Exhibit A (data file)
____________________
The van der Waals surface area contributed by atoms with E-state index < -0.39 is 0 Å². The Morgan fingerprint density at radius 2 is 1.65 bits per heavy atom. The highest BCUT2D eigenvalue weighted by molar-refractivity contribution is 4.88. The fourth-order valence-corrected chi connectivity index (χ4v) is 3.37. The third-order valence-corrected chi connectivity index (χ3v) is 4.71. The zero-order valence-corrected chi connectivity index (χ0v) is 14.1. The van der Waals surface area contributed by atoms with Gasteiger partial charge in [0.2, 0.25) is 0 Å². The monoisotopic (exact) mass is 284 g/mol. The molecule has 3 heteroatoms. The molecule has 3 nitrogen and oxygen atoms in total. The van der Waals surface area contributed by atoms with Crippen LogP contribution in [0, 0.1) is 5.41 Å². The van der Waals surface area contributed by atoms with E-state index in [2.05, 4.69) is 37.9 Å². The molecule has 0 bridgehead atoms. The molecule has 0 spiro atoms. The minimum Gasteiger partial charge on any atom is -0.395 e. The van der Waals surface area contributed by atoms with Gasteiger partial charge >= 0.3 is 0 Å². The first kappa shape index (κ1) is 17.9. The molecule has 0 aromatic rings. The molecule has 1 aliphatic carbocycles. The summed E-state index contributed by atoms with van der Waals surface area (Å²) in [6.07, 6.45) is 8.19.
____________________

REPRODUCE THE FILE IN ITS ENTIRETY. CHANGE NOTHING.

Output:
The van der Waals surface area contributed by atoms with E-state index < -0.39 is 0 Å². The Morgan fingerprint density at radius 2 is 1.65 bits per heavy atom. The highest BCUT2D eigenvalue weighted by molar-refractivity contribution is 4.88. The fourth-order valence-corrected chi connectivity index (χ4v) is 3.37. The third-order valence-corrected chi connectivity index (χ3v) is 4.71. The zero-order valence-corrected chi connectivity index (χ0v) is 14.1. The van der Waals surface area contributed by atoms with Gasteiger partial charge in [0.2, 0.25) is 0 Å². The monoisotopic (exact) mass is 284 g/mol. The molecule has 3 heteroatoms. The molecule has 3 nitrogen and oxygen atoms in total. The van der Waals surface area contributed by atoms with Crippen LogP contribution in [0, 0.1) is 5.41 Å². The van der Waals surface area contributed by atoms with E-state index in [2.05, 4.69) is 37.9 Å². The molecule has 0 bridgehead atoms. The molecule has 0 spiro atoms. The minimum Gasteiger partial charge on any atom is -0.395 e. The van der Waals surface area contributed by atoms with Gasteiger partial charge >= 0.3 is 0 Å². The first kappa shape index (κ1) is 17.9. The molecule has 0 aromatic rings. The molecule has 1 aliphatic carbocycles. The summed E-state index contributed by atoms with van der Waals surface area (Å²) in [6.07, 6.45) is 8.19.